You have to have the door open at least four inches (which is about a shoe’s width, hence the practice of sticking a shoe in the door to prop it open). Your opposite-sex visitor also has to sign in (the stringency of this exact process fluctuated a lot while I was a student) and can’t use any bathroom except those in the main lobby. Oh, and they can only visit during Intervisitation hours (or “intervis,” as the kids say since no one at Grove City ever wants to waste time with extra syllables). If I wanted to see my now-husband with even the faux-privacy of my open-doored
cell dorm, it had to be on Sundays between 1 and 10 pm, Wednesdays between 7 and 10 pm, Fridays between 7 pm and midnight, or Saturdays between 1 pm and midnight. Do you want to show your dad your dorm room on a Tuesday? Too bad. Because Jesus, I guess.
There is one way to have your privacy with your significant other as a Grove City College student, however. If you’re married, you’re to live together off-campus. For young Grovers or other Christians, a marriage certificate is a modern-day indulgence paper that allows you to have sex without being hellbound. This didn’t really matter to me, as that ship to hell had sailed and I was on it.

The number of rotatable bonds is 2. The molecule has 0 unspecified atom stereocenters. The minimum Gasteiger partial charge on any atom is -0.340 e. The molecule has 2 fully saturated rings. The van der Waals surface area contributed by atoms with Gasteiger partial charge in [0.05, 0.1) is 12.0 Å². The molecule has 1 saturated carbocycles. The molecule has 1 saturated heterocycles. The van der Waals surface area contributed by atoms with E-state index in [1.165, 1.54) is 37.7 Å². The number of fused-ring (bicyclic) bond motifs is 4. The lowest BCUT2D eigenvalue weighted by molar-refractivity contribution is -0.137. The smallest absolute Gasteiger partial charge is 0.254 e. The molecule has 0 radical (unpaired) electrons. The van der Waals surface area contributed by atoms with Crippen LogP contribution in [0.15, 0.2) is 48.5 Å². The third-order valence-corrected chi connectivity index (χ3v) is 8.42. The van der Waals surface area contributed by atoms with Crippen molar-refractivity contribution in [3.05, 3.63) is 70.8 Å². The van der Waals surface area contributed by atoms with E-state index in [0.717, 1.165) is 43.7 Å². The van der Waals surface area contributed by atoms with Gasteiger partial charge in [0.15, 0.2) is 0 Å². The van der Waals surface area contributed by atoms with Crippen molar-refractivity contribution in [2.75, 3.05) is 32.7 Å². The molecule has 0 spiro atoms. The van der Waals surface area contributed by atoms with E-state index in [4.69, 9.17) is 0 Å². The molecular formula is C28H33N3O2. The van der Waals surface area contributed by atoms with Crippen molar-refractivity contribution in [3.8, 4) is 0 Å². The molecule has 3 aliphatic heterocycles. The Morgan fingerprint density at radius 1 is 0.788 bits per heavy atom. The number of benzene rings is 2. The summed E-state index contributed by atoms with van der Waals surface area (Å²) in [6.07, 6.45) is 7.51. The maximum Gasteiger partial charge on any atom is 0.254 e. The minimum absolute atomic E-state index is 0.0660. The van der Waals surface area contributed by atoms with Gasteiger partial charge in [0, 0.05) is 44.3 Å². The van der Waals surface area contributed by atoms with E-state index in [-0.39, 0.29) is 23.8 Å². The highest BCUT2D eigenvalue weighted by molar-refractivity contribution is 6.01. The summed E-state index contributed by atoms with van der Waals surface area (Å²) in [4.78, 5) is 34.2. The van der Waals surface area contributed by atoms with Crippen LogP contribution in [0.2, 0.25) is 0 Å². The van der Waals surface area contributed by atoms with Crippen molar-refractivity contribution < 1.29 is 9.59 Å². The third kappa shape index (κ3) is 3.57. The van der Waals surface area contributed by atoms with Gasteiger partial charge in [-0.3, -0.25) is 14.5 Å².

Upon my graduating from Grove City and entering “the real world” (whatever that is), and especially not working at or being involved in any Christian organizations, this idea that it’s normal to be engaged at twenty-one and married at twenty-two has dissolved. For example, among my coworkers between the ages of twenty and thirty, I’m both the youngest and the only one that’s married.
Obviously, I don’t regret getting married when I did—at all. Most people my age go out with friends a lot more than I do, or are working towards (or at) a degree or a dream job. Some even have kids! I’m very content living with, staying in with, going to bookstores with, being cat parents with, and sharing a name with my best friend for life!